The only thing Marie Charles enjoyed more than being the center of attention at someone’s party was hosting one of her own. Either way, she was instantly the center of attention. Charlotte’s resident party girl was always on the cutting edge of fashion, dressing in clothes that were always tailored especially for her svelte body. And she knew how to keep everyone’s attention—by either walking into a venue exchanging air kisses with the most high profile man or woman who caught her eye so that she could get her picture snapped, or by dating the hottest ball player, singer, or actor she wanted. She was a professional public relations maven, so it was her business to be in the know.
But if you asked the right people, Marie Charles— daughter of civil rights attorney Richard Charles III—was just a girl seeking the wrong kind of attention.
Tonight, she was playing hostess at Mez, where her public relations and event planning company, M&A Exclusive Events, was sponsoring a party for the Charlotte Bobcats’ second playoff win in franchise history. She’d checked the VIP list and kissed a couple of the players on the cheek, telling them congratulations. And, of course, she basked in the compliments the men lavished on her and how she filled out her gold Alexander McQueen dress.
As Bobcats center Drayton Neal reached out and grabbed Marie so that they could take a picture, she turned to her intern, Hailey, and said, “This is how you host a party.”
Hailey, a shy Central Piedmont Community College student, offered her boss and the six foot nine basketball star a slight smile as the Carolina Nightlife photographer snapped photos.
“Have some bubbly,” Drayton said to Marie as he held out a glass of Ace of Spades Champagne Blanc de Blancs. She happily accepted the flute of six hundred dollar champagne and sipped with Drayton. He palmed her bottom as if it were a basketball and brought his lips to her ear. “You know you’re sexy as hell. What do I have to do to make you my good luck charm?”
“Get your hands off me,” she replied through her smile. While most women would’ve welcomed the advances of an NBA baller, it was just another night on the town for Marie. “I’m not a trophy.”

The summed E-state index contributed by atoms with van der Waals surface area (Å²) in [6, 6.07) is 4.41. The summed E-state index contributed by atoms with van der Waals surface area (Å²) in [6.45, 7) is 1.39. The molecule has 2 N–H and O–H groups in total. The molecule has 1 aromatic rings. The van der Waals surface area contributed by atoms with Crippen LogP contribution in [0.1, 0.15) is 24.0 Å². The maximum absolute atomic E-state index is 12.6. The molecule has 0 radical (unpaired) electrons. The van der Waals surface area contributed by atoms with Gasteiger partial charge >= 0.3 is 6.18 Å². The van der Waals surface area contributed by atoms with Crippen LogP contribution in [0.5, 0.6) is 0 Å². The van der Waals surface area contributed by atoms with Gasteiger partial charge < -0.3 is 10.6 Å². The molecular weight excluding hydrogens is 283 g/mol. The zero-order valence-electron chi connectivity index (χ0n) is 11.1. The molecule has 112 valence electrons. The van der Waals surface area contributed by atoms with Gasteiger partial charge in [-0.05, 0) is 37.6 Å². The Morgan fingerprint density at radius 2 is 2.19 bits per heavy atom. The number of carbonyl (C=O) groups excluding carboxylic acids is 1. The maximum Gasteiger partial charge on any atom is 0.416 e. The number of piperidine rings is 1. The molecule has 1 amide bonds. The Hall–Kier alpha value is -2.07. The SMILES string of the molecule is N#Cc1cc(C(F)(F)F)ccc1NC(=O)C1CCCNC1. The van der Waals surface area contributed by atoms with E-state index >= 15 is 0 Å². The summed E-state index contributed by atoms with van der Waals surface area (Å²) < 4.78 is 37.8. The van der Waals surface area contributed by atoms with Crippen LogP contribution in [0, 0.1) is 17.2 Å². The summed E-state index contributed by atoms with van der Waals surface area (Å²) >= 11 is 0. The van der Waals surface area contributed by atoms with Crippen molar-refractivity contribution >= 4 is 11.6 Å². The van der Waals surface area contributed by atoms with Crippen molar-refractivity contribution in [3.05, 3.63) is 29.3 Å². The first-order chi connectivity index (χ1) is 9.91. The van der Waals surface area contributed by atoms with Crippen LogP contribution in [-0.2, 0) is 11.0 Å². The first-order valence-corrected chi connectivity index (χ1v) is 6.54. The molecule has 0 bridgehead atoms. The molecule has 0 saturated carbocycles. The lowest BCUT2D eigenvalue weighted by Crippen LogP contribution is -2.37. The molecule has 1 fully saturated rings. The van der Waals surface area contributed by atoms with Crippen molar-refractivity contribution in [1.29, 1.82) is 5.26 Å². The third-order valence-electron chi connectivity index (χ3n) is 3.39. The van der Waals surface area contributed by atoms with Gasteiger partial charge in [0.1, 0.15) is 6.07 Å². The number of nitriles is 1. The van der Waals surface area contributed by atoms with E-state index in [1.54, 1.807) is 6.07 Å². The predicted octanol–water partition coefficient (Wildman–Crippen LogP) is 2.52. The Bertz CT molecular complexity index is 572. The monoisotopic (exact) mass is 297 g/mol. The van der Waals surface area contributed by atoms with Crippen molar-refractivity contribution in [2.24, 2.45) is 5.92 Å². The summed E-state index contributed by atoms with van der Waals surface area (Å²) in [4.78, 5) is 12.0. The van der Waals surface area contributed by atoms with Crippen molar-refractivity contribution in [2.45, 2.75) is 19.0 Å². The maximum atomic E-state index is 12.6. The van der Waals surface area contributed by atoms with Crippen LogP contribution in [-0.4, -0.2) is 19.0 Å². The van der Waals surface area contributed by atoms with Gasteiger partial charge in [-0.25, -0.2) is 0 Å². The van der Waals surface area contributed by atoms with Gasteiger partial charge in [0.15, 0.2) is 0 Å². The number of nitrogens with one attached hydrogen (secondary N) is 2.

“Umm,” he said, taking a step back and watching her sip her champagne. “You look like one to me. You are wearing that gold, baby.”
Marie drained her glass and turned to Hailey. “We all look amazing when they’re drunk.”
Marie took Drayton’s bottle and refilled her glass. “Thanks for the bubbly and good luck in New York,” she said with a flirty wink. As she and Hailey walked away, she told the intern, “When you’re hosting an event, don’t spend too much time with one group of people. You have to make everyone feel special so they’ll come to your next event. I need you to check the table and make sure everyone has drinks. Have you seen Adriana?” Marie glanced at her watch and fingered her curls. It was almost time for DJ Chill to start his set.
“She was talking to the DJ,” Hailey said. Marie nodded.
“I’m going to check on the bartenders and make sure they’re making the Bobcat rum punch,” she said, then strutted downstairs to the wraparound bar. Marie had carefully selected the drink menu and had worked with the bartenders to make sure everything was perfect. Landing the Bobcats as a client had been a huge get for M&A. Tonight has to be perfect, she thought as she crossed over to the crowded bar. Smiling, a half an hour into the party, Marie was sure that everything was going to be . . .
wait. Was that William Franklin, her fiancé, walking in the door with that woman!
William was holding hands with his ex-wife, Greta Jones, looking at her as if they were still together. “Oh, hell no,” she mumbled. She started to stalk over to them, but a hand on her shoulder stopped her.
“Marie,” Adriana Kimbrell, the A in M&A Exclusive Events, said. “Please don’t trip.” “Do you see this? He came to my party and brought her!”
“DJ Chill is about to start and we don’t need to have a scene,” she said. “Let’s just sit down, and you need to calm down.”